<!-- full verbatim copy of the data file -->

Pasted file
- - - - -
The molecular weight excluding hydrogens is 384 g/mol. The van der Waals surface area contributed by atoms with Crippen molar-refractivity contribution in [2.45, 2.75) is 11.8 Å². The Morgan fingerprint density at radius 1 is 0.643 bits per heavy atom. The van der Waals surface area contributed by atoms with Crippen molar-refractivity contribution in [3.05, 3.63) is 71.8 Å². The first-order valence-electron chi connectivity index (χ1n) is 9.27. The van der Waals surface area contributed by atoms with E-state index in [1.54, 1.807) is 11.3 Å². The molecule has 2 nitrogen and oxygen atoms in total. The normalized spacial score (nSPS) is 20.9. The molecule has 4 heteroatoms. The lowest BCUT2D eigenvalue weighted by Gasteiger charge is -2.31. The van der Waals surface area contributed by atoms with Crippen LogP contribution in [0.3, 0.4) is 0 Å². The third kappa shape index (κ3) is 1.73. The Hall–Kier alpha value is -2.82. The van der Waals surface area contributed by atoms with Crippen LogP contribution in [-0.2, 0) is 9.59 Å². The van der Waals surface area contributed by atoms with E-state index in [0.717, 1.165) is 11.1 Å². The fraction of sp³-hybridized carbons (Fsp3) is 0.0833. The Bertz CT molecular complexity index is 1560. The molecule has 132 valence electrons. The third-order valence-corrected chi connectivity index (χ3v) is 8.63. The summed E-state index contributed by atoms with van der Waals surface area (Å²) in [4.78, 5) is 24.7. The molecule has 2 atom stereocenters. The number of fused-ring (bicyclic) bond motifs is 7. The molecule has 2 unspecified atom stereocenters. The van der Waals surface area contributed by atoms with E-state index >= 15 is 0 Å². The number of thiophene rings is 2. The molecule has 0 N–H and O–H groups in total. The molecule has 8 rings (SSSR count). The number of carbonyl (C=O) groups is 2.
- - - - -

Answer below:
The molecular weight excluding hydrogens is 384 g/mol. The van der Waals surface area contributed by atoms with Crippen molar-refractivity contribution in [2.45, 2.75) is 11.8 Å². The Morgan fingerprint density at radius 1 is 0.643 bits per heavy atom. The van der Waals surface area contributed by atoms with Crippen molar-refractivity contribution in [3.05, 3.63) is 71.8 Å². The first-order valence-electron chi connectivity index (χ1n) is 9.27. The van der Waals surface area contributed by atoms with E-state index in [1.54, 1.807) is 11.3 Å². The molecule has 2 nitrogen and oxygen atoms in total. The normalized spacial score (nSPS) is 20.9. The molecule has 4 heteroatoms. The lowest BCUT2D eigenvalue weighted by Gasteiger charge is -2.31. The van der Waals surface area contributed by atoms with Crippen LogP contribution in [0.3, 0.4) is 0 Å². The third kappa shape index (κ3) is 1.73. The Hall–Kier alpha value is -2.82. The van der Waals surface area contributed by atoms with Crippen LogP contribution in [-0.2, 0) is 9.59 Å². The van der Waals surface area contributed by atoms with E-state index in [0.717, 1.165) is 11.1 Å². The fraction of sp³-hybridized carbons (Fsp3) is 0.0833. The Bertz CT molecular complexity index is 1560. The molecule has 132 valence electrons. The third-order valence-corrected chi connectivity index (χ3v) is 8.63. The summed E-state index contributed by atoms with van der Waals surface area (Å²) in [4.78, 5) is 24.7. The molecule has 2 atom stereocenters. The number of fused-ring (bicyclic) bond motifs is 7. The molecule has 2 unspecified atom stereocenters. The van der Waals surface area contributed by atoms with E-state index >= 15 is 0 Å². The number of thiophene rings is 2. The molecule has 0 N–H and O–H groups in total. The molecule has 8 rings (SSSR count). The number of carbonyl (C=O) groups is 2.